Mobile application testing has progressed significantly over the past few years. Whereas the early days of mobile security were more or less a wild west, efforts such as the Mobile Top 10 and testing guide from OWASP and courses like SANS 575 have helped to standardize both methodologies and expectations for testing. Tools like MobSF and expanded support in Metasploit and other industry touchstones have lowered the bar to entry for mobile testing as well.
That all being said, the attack surface for mobile applications is surprisingly huge with app testing including aspects of web app, traditional network, hardware, and even wireless pentesting. There is always room for new perspective and interesting techniques with new functionality, capabilities, and an ever evolving landscape constantly realigning the play field. One particular area where I don’t see a significant amount of emphasis currently being place is on WebView.
What is WebView?
WebView is a fully functional, configurable browser that can be embedded in apps to display web content. It is used within applications across all common mobile platforms. WebView isn’t a mobile specific function, but that’s the context in which I’ll be writing this article. The easiest way to recognize it on your mobile device is after clicking on a link within an app; if the page opens within the app itself rather than opening and switching over to your browser app, you’re in a WebView session. WebView can also be used to display ads and other embedded content right alongside other items within an app. Kirupa.com has put together a fantastic article which covers WebViews in a more detail, technical write-up.
Like a normal browser, WebView has controls and best practices. But unlike a normal browser, they are set at the individual app level during the development process. This inevitably leads to oversights and misconfigurations of which we can take advantage during a pentest. The chances of most of these exposures leading to a complete compromise of the app is slim, but WebView is nevertheless a facet of app testing that too frequently is overlooked.
Identifying instances where a target app makes use of WebView is pretty straightforward. Anywhere you find links to external resources, you may discover WebView in use. Here are some common, obvious examples of pages where you might find WebView in use:
- Terms of Service (see Figure 1 for a general example)
- Account/Payment management pages
- Help/Frequently Asked Question functions
Once you’re “in” the browser, it’s time to start poking around.
Remote Chrome Debugging
It’s not uncommon to find instances where Android apps are released with debugging enabled. This can present all kinds of problems though nothing specific I’ll cover in this article. However, there is a separate debugging issue specific to WebView that is relevant to this discussion. Applications can be set to permit remote debugging of WebView through Chrome. With USB Debugging permitted on the test device on which the target application is installed, it is possible to view and manipulate traffic passed to and from the application in real time with any Chrome browser. The technique cannot be used to debug all of an app’s traffic outside of WebView. Nevertheless, it’s a useful technique and noteworthy oversight for production apps.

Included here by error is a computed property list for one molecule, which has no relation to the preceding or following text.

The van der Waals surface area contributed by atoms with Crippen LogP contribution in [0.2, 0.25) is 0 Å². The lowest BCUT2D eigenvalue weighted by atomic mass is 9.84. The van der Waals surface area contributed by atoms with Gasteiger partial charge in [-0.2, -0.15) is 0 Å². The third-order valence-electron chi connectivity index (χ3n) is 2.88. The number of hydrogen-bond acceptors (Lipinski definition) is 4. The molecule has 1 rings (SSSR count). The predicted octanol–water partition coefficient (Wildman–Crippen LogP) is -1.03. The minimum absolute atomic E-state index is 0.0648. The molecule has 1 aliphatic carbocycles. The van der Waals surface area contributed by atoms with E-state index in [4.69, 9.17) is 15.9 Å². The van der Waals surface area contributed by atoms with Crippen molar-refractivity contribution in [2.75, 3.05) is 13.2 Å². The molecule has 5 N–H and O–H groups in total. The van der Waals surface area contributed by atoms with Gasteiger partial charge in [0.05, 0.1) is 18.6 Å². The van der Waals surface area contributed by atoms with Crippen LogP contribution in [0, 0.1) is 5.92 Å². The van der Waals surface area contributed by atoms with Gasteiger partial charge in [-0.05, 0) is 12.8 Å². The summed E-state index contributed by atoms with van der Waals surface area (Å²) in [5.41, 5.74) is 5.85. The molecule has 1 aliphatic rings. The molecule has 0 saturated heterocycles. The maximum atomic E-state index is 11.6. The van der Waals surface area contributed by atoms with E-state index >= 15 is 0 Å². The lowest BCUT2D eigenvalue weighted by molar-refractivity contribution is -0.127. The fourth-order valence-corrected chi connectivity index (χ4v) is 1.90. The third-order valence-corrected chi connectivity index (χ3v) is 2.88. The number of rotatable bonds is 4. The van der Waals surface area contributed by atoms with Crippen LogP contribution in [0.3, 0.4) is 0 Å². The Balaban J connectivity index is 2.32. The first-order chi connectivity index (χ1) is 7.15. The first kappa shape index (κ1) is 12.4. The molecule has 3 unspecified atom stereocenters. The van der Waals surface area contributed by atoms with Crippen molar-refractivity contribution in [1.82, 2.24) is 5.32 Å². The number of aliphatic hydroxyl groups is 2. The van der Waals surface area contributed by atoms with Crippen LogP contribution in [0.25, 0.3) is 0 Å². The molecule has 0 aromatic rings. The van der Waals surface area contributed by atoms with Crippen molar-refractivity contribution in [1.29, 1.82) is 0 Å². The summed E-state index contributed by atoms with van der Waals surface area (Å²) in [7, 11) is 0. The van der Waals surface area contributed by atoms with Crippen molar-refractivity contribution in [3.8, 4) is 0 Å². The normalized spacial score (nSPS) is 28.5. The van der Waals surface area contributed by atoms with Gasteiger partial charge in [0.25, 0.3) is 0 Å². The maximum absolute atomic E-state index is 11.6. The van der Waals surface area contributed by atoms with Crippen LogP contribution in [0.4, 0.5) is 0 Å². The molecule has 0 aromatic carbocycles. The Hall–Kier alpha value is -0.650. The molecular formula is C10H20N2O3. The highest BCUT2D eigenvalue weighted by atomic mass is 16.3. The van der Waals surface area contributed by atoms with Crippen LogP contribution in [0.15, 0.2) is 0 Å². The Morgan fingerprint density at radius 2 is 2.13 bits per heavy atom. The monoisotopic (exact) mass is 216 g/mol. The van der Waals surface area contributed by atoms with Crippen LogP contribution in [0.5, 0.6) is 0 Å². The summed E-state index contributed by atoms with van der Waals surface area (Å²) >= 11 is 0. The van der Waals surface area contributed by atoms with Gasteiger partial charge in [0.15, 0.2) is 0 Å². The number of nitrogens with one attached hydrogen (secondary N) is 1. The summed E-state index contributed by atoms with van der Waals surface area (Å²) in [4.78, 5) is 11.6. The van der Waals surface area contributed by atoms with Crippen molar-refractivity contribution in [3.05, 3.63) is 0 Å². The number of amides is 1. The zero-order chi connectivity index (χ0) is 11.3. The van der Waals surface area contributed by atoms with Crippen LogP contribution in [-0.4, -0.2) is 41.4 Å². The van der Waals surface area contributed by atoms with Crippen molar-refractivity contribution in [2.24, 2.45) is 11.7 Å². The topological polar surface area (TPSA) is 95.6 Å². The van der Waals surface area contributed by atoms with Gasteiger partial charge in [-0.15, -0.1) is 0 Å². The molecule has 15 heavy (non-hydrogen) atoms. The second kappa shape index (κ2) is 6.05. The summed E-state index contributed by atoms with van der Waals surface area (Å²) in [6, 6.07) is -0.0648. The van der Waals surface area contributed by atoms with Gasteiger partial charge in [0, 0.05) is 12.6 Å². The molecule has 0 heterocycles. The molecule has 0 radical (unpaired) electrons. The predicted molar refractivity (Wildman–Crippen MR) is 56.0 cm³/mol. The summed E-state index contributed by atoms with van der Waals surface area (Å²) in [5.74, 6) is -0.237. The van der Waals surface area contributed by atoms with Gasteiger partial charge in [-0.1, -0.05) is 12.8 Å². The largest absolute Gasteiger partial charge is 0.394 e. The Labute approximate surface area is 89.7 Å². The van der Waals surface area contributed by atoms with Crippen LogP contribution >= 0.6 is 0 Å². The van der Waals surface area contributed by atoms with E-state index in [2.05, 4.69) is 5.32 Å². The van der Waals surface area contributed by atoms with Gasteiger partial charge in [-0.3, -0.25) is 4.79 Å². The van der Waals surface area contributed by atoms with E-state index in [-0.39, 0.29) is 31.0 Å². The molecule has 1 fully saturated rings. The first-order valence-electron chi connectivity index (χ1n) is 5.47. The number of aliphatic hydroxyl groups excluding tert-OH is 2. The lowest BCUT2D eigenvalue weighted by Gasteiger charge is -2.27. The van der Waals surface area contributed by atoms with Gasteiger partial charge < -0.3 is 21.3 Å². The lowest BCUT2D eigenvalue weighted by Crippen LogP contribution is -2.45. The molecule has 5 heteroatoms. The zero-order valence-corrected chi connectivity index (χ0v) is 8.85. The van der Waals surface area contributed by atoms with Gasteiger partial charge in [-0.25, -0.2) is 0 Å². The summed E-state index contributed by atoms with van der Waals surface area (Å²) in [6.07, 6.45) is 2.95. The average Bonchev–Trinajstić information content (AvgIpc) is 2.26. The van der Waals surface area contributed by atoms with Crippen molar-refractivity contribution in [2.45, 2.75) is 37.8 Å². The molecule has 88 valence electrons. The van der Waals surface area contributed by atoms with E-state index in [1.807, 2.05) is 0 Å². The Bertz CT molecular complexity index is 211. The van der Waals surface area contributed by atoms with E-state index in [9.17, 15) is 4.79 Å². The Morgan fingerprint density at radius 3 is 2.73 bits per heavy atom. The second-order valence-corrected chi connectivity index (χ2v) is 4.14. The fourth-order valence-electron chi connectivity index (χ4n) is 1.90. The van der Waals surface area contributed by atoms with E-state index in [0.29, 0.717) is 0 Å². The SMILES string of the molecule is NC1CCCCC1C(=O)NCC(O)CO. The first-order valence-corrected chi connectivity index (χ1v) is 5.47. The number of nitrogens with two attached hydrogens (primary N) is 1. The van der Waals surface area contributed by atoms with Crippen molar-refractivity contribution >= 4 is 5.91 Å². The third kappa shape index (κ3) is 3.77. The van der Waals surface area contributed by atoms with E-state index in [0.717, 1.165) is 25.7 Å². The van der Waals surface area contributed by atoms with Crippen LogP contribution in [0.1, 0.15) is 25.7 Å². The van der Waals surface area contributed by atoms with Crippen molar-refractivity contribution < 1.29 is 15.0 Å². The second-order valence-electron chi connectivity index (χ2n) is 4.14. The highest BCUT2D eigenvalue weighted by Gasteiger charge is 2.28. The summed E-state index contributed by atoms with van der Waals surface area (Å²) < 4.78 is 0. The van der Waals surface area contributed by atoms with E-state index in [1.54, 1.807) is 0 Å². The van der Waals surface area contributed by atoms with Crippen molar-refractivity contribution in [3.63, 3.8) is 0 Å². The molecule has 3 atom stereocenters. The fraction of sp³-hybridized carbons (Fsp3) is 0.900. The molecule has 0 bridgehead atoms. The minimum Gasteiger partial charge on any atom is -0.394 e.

Testing some of the security controls around WebView usually requires finding away out of whatever corner it places you. As previously mentioned, WebView is usually intended to display very specific pages or functionality for an app. This saves on development time and maintenance as a developer can simply call to an existing site rather than building this same functionality into the app to display the same information. Issues can arise if it is possible to navigate away from the intended functionality.
As WebView won’t give you a URL bar, as a tester, it occasionally takes some creativity to get to the general web. If possible, spidering the site which WebView is wrapping can streamline the whole process and paint a straightforward path. Otherwise, there are several frequently useful pages/functions to seek out.
- Social media links (usually to the app company or developer profiles)
- Youtube media links
- External, third party links (opens up your potential pathways)
- Search functions within the page can help by giving you a direct line to all of these
Where’s the beef?
Directing WebView to one of these test pages provides two vulnerability checks automatically. If you can get to the page uninhibited, and the management portal shows your session as ‘hooked,’ there are no controls in place for either:
- Cleartext transmission is allowed (since neither test page makes use of HTTPS by default)
beef also gives you tons of options for running additional tests from browser fingerprinting to session theft. I also typically will add cross site scripting and clickjacking vectors to my pages for additional checks.
There are all kinds of other testing that can be performed against WebView; anything that you would test for in a browser or web agent should be examined for instances of WebView in a mobile app. But hopefully these few examples are enough to get you started!